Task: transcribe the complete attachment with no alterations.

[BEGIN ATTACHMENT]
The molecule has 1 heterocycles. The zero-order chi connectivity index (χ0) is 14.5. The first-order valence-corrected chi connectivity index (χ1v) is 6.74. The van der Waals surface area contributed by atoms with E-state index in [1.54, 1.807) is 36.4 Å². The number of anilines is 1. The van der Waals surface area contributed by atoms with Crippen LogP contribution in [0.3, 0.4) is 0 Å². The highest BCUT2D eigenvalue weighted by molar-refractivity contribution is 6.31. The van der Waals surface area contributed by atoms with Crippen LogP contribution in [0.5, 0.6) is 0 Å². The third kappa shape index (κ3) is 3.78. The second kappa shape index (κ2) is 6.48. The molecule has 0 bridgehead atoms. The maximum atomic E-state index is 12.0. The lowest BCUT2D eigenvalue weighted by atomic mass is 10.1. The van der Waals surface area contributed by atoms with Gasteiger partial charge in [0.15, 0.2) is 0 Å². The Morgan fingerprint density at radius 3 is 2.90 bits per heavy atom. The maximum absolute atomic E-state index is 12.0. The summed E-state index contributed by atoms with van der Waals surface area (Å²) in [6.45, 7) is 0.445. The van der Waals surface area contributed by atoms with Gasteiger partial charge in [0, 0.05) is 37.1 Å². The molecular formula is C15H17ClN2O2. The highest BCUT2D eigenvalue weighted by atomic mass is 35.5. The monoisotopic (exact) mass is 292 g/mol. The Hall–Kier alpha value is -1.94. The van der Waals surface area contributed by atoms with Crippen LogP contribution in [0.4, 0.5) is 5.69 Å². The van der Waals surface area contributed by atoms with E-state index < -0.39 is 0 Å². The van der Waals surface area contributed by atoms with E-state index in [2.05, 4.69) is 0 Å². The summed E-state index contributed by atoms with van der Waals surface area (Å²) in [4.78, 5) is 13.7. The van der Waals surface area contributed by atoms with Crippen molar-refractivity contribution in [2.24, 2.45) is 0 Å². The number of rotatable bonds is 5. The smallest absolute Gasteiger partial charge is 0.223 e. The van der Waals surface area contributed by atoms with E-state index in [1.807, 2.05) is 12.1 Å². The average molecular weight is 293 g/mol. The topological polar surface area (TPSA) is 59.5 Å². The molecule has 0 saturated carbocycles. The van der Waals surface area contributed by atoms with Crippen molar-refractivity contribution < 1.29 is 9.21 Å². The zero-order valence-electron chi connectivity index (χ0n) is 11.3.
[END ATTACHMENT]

The molecule has 1 heterocycles. The zero-order chi connectivity index (χ0) is 14.5. The first-order valence-corrected chi connectivity index (χ1v) is 6.74. The van der Waals surface area contributed by atoms with E-state index in [1.54, 1.807) is 36.4 Å². The number of anilines is 1. The van der Waals surface area contributed by atoms with Crippen LogP contribution in [0.3, 0.4) is 0 Å². The highest BCUT2D eigenvalue weighted by molar-refractivity contribution is 6.31. The van der Waals surface area contributed by atoms with Crippen LogP contribution in [0.5, 0.6) is 0 Å². The third kappa shape index (κ3) is 3.78. The second kappa shape index (κ2) is 6.48. The molecule has 0 bridgehead atoms. The maximum atomic E-state index is 12.0. The lowest BCUT2D eigenvalue weighted by atomic mass is 10.1. The van der Waals surface area contributed by atoms with Gasteiger partial charge in [0.15, 0.2) is 0 Å². The Morgan fingerprint density at radius 3 is 2.90 bits per heavy atom. The maximum absolute atomic E-state index is 12.0. The summed E-state index contributed by atoms with van der Waals surface area (Å²) in [6.45, 7) is 0.445. The van der Waals surface area contributed by atoms with Gasteiger partial charge in [0, 0.05) is 37.1 Å². The molecular formula is C15H17ClN2O2. The highest BCUT2D eigenvalue weighted by atomic mass is 35.5. The monoisotopic (exact) mass is 292 g/mol. The Hall–Kier alpha value is -1.94. The van der Waals surface area contributed by atoms with Crippen LogP contribution in [0.4, 0.5) is 5.69 Å². The van der Waals surface area contributed by atoms with E-state index < -0.39 is 0 Å². The van der Waals surface area contributed by atoms with E-state index in [2.05, 4.69) is 0 Å². The summed E-state index contributed by atoms with van der Waals surface area (Å²) in [4.78, 5) is 13.7. The van der Waals surface area contributed by atoms with Crippen molar-refractivity contribution in [2.24, 2.45) is 0 Å². The number of rotatable bonds is 5. The smallest absolute Gasteiger partial charge is 0.223 e. The van der Waals surface area contributed by atoms with E-state index in [1.807, 2.05) is 12.1 Å². The average molecular weight is 293 g/mol. The topological polar surface area (TPSA) is 59.5 Å². The molecule has 0 saturated carbocycles. The van der Waals surface area contributed by atoms with Crippen molar-refractivity contribution < 1.29 is 9.21 Å². The zero-order valence-electron chi connectivity index (χ0n) is 11.3.